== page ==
Wednesday, January 27, 2010

Four Reasons for an Information Concierge

There is a role in modern sales and marketing that is just starting to form. I call it the “Information Concierge”, but I suspect a similar role is called many things in many different organizations. This role bridges the gap between potential buyers and the information we have that is of value to them.

In many ways, this is what many of us are doing in social media, discovering conversations that relate to the topics of interest to us, and helping the people in those conversations through sharing data, perspective, anecdotes, and frameworks.

This, in essence, is the role of a concierge – helping to connect those seeking information with the information itself. But, it’s not purely an altruistic pursuit, we do it in order to ensure that our data, our perspectives, our anecdotes, and our frameworks make their way into the conversation. We do this in a non-salesy way, but we do it in a way that works to guide prospects our way slowly over time.

So why not search?

We’re all aware of the power of Google and Bing to find information, and the trends in the market towards deeper searches with more words. It is the main driver of website traffic for many businesses, and many of us have put great effort into being found by the search engines, so it may seem a little counter-intuitive to need an “information concierge” role. After all, it seems like it is an inefficient, human-based way to solve a challenge that the search engines solve so much more efficiently.

The Need for an Information Concierge

I believe though, that there are four reasons that the information concierge role is necessary, and will continue to grow, even as search engines continue to improve:

Clarity: As buyers look for deeper and deeper content, the clarity with which they must craft their search query increases. If you are looking for “measuring email deliverability rates for dedicated sending IPs”, you may or may not find an article that discusses “monitoring email sender reputations and non-delivered email counts by sender address”, even though it may be precisely what you are looking for. The information concierge role, however, can put these two together easily, and guide a person who asks that question in a discussion to the right discussion.

Priority: We all know that the first page of results on Google, and only the first few results there, are what generates nearly all the clicks. If a great article does not find its way to that top list, it will not be discovered by searchers in most cases. The information concierge can prioritize differently, and ensure that the best article, or perspective, for the question at hand is the one that is presented.

Ease: Let’s be honest, it can be difficult to find the information you need sometimes, and just asking a question in an active forum can result in a very quick set of detailed and valuable responses. As we move away from attempting to sell to buyers and towards facilitating their buying processes, the easier we can make it on them, the better.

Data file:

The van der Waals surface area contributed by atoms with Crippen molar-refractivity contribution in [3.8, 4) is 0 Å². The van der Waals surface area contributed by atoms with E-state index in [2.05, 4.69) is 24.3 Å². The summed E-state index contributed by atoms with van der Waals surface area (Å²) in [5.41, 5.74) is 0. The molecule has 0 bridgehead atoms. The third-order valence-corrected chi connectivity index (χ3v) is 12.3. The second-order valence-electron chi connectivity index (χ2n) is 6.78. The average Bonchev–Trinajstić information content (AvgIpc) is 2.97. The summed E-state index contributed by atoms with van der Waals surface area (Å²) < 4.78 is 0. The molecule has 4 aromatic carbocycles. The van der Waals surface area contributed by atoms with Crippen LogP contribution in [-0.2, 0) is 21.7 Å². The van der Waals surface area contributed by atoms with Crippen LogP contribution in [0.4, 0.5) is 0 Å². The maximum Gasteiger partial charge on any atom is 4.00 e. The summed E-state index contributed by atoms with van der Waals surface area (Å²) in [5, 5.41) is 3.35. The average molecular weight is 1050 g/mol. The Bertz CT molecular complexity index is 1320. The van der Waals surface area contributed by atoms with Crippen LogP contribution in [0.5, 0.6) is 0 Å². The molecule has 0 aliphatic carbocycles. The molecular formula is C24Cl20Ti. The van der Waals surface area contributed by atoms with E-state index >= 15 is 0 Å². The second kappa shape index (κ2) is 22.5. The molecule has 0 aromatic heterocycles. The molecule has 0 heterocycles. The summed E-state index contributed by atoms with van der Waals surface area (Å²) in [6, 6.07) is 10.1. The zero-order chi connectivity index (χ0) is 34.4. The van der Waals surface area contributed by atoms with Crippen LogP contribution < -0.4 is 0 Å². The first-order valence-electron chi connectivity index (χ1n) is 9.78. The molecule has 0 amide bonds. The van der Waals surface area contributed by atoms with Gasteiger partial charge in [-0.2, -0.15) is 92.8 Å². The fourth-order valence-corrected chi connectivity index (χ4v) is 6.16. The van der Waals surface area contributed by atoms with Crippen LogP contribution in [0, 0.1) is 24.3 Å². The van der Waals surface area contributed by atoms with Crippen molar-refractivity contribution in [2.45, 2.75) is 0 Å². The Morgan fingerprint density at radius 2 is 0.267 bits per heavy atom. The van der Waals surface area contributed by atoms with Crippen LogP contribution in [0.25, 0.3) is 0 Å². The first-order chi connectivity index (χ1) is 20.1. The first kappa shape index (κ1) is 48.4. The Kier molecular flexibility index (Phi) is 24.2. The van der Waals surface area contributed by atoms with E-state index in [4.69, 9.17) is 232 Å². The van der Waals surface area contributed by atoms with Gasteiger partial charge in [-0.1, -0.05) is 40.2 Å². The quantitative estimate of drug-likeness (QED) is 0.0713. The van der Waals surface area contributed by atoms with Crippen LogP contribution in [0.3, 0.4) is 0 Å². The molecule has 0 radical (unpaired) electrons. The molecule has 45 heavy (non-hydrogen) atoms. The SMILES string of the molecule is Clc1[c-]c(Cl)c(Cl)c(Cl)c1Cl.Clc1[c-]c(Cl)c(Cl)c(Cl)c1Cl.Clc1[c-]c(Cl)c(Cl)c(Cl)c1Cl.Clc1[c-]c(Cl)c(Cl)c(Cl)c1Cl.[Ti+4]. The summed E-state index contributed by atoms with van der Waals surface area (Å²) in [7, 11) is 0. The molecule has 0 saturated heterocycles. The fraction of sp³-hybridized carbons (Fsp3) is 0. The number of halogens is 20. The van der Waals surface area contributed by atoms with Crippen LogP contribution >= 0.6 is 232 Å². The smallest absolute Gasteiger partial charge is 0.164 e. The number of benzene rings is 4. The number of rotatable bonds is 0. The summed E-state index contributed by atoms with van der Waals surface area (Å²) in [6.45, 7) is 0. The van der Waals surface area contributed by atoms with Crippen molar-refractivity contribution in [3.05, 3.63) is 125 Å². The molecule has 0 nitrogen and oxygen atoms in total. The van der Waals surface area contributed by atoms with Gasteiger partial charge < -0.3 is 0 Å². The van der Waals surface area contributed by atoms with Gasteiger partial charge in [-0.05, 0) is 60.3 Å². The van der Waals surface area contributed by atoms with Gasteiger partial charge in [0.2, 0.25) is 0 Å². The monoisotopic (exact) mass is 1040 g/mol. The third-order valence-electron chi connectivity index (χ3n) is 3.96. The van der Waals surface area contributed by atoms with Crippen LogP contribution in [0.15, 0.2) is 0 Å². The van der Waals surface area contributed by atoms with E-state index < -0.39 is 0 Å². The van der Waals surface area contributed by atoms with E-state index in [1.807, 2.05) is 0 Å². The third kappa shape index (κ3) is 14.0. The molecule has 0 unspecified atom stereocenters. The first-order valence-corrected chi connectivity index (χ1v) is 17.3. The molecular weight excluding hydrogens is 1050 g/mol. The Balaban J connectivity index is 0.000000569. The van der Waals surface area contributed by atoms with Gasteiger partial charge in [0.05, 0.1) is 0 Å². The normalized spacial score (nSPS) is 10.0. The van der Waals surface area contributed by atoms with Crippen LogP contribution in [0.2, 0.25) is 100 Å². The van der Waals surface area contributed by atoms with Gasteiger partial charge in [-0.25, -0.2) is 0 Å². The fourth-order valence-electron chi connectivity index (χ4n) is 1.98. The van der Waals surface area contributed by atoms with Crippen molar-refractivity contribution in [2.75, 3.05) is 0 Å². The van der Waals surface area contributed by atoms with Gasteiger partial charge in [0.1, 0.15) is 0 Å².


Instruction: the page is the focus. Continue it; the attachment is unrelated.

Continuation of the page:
Perspective: Perhaps the most important reason is the occasional need to change a buyer’s perspective. If they are not aware of your solution category, are thinking about the problem in an outdated way, or are attaching too much weight to the wrong decision criteria, only an information concierge can detect this, and provide them with a carefully crafted and well presented case for changing that perspective.

Search is an incredibly powerful and highly relevant way in which buyers obtain their information, but it remains only one part of the picture. As we move forward, I would suspect we’ll see a much clearer formalization of the “Information Concierge” role.

Does anyone in your organization currently perform this role? What department are they part of?
Many of the topics on this blog are discussed in more detail in my book Digital Body Language
In my day job, I am with Eloqua, the marketing automation software used by the worlds best marketers
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Mike Sweeney said...

Love this concept Steve. Given the growth of content publishing and marketing, this function will become essential. In most of the groups we work with, the function is shared between marketing and sales.

Steven Woods said...

Thanks Mike, it will be interesting to see if that shared role moves one way or the other over time...

Kate May said...

I would love to have this job. With my experience in library & information science, and in strategic communications, it seems like a perfect fit - knowing how to find, organize and synthesize information combined with the ability to understand communicate effectively and strategically with a target audience. Love this idea!

KDW said...

From what I'm reading in this post you're also questioning relevance in search results because of lack of semantics. Or I'm I missing the point?

I think that "semantic search" will solve some of the issues you posted.

I see the point of adding "a person" in the chain. But how scalable would that be? Or is in your mind that person somebody who would temporarily fill in the void because today we are not yet able to rely on semantic interpretation by automation and social media technologies?

I am working with some technology from a German company that actually populates (rich)P-URLS using that person's (P) profile data to generate semantically relevant content.


Steven Woods said...

Great point, and yes, I think semantic search will help somewhat. However, it won't address any of the perspective or ease issues. If buyers are looking for something related but slightly different, or they are just commenting on problems, but not actively searching, they won't find your solutions without an information concierge.